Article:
Two years after a decision by the state's highest court mandating that criminal suspects be represented by counsel at every stage of their cases, including the initial bail hearing before a commissioner, we still have no sustainable plan to make that happen. Instead, lawmakers once again punted on the issue this year by approving a last-minute, $10 million fund to pay private attorneys to represent indigent defendants at their initial bail hearings — even though that amount may be grossly inadequate to cover the 160,000 such hearings held each year in Maryland.
That's why yesterday's announcement by the chief judge of Maryland's District Court that the state will begin drawing on that fund starting July 1 should serve as a wake-up call to legislators that this matter can't be put off indefinitely. If the amount in the fund isn't large enough to cover the costs of all the defendants who are entitled by law to counsel, county governments rightly fear they may have to make up the difference, which could amount to tens of millions of additional dollars.
Clearly this is an unacceptable situation, and the blame falls squarely on lawmakers for failing to resolve an issue they've had at least since 2012 to address. It needs to be fixed now, even if that means convening a special session of the legislature later this year to consider the problem and come up with a solution that both serves the interests of justice for indigent defendants and is financially sustainable for local governments.
The 2012 ruling by the Maryland Court of Appeals requires the state to provide counsel to suspects who can't afford their own lawyers at the very first stage of their involvement with the criminal justice system, when they are brought before a court commissioner after their arrest. At that initial hearing the commissioner decides whether to release them on their own recognizance, require them to post money bail of a set amount or hold them in custody pending trial.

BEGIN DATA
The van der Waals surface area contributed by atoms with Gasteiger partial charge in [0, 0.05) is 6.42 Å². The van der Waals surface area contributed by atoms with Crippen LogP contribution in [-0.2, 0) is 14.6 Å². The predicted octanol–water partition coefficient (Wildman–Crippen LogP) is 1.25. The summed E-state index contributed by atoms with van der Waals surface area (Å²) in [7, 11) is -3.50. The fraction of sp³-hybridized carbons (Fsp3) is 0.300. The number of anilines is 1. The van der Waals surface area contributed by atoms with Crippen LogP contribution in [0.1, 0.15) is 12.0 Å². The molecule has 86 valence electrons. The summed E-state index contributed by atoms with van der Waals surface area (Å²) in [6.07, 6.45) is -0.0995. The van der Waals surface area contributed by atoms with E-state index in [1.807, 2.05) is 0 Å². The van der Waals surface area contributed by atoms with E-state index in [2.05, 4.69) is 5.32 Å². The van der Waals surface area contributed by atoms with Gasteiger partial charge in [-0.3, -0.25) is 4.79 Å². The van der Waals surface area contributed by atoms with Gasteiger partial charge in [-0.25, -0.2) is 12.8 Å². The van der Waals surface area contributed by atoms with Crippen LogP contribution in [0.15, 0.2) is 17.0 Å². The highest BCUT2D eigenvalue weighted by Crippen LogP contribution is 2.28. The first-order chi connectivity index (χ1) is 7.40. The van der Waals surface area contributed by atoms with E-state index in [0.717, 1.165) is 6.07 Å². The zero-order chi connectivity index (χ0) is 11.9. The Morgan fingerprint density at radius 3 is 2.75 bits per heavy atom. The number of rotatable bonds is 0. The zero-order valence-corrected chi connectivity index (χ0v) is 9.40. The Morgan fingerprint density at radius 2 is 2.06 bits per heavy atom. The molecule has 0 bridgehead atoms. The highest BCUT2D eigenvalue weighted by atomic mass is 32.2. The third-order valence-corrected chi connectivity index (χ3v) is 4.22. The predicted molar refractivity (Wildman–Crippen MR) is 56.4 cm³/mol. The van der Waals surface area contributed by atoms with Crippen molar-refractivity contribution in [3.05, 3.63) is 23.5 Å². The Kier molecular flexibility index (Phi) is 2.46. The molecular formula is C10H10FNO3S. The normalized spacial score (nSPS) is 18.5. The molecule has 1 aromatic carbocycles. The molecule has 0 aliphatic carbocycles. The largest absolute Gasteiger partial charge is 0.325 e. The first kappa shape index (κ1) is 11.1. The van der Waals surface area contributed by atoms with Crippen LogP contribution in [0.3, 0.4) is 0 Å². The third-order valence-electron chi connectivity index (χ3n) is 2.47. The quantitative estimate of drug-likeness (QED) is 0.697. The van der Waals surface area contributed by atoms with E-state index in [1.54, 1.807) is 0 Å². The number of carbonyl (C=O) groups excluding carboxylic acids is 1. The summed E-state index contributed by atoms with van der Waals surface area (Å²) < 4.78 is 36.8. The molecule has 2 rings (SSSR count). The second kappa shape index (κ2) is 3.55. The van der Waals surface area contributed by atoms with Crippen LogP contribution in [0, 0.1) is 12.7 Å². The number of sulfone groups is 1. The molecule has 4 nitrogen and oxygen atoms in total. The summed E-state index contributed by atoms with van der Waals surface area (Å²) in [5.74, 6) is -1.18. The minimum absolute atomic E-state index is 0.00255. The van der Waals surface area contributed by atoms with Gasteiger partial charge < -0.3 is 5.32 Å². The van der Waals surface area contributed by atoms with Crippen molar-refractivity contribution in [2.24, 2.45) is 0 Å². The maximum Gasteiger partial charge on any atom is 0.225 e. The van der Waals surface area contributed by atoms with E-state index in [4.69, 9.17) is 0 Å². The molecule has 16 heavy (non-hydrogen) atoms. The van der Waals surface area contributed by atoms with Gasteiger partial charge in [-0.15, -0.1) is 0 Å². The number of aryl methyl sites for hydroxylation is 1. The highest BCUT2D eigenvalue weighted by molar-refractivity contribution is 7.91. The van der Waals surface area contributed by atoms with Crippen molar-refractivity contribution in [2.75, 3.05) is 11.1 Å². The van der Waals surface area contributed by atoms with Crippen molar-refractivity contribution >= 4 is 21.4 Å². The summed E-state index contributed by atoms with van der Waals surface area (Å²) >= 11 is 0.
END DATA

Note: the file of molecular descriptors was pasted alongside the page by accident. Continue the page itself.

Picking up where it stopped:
Those decisions are later reviewed by a judge at more formal hearing, usually held within 24 hours, at which poor suspects are entitled to be represented by a public defender who can challenge the commissioner's recommendations and present evidence that the suspect is neither a flight risk nor a danger to public safety and should be released pending trial. Yet in practice judges rarely overturn the commissioners' decisions regarding bond amounts and pre-trial incarceration. The result is that indigent defendants who can't afford a lawyer are far more likely to end up in jail until trial than suspects who can afford to be represented by counsel at their initial hearings.
But in requiring all suspects to have the advice of an attorney at their initial hearing the court created a system that outstripped the capacity of Maryland's Public Defenders Office, which said it would need up to a year to train enough new lawyers and a $30 million increase in its budget in order to handle the increased volume of cases. Last year lawmakers tried to avoid appropriating the additional for public defenders by a change in the law meant to sidestep the court's decision, but that measure was later ruled to be in violation of the state's constitution. This year several proposals were advanced in Annapolis that either would have greatly limited the impact of the court's decision or — most promisingly — drastically reformed the bail process by substituting the court commissioners' hearings with an objective risk-assessment formula for determining whether suspects are eligible for release.
In the end, however, the legislature failed to pass any of those measures, effectively leaving the issue up in the air. The court rightly recognized that the current bail system unjustly denies poor people their rights, and it is moving forward to rectify the problem whether the other branches of government provide it sufficient resources or not. But in the likely event that the money runs out, the governor and General Assembly need to step in to find an alternative solution. Local governments should not be saddled with an open-ended expense just because state lawmakers can't get their acts together.
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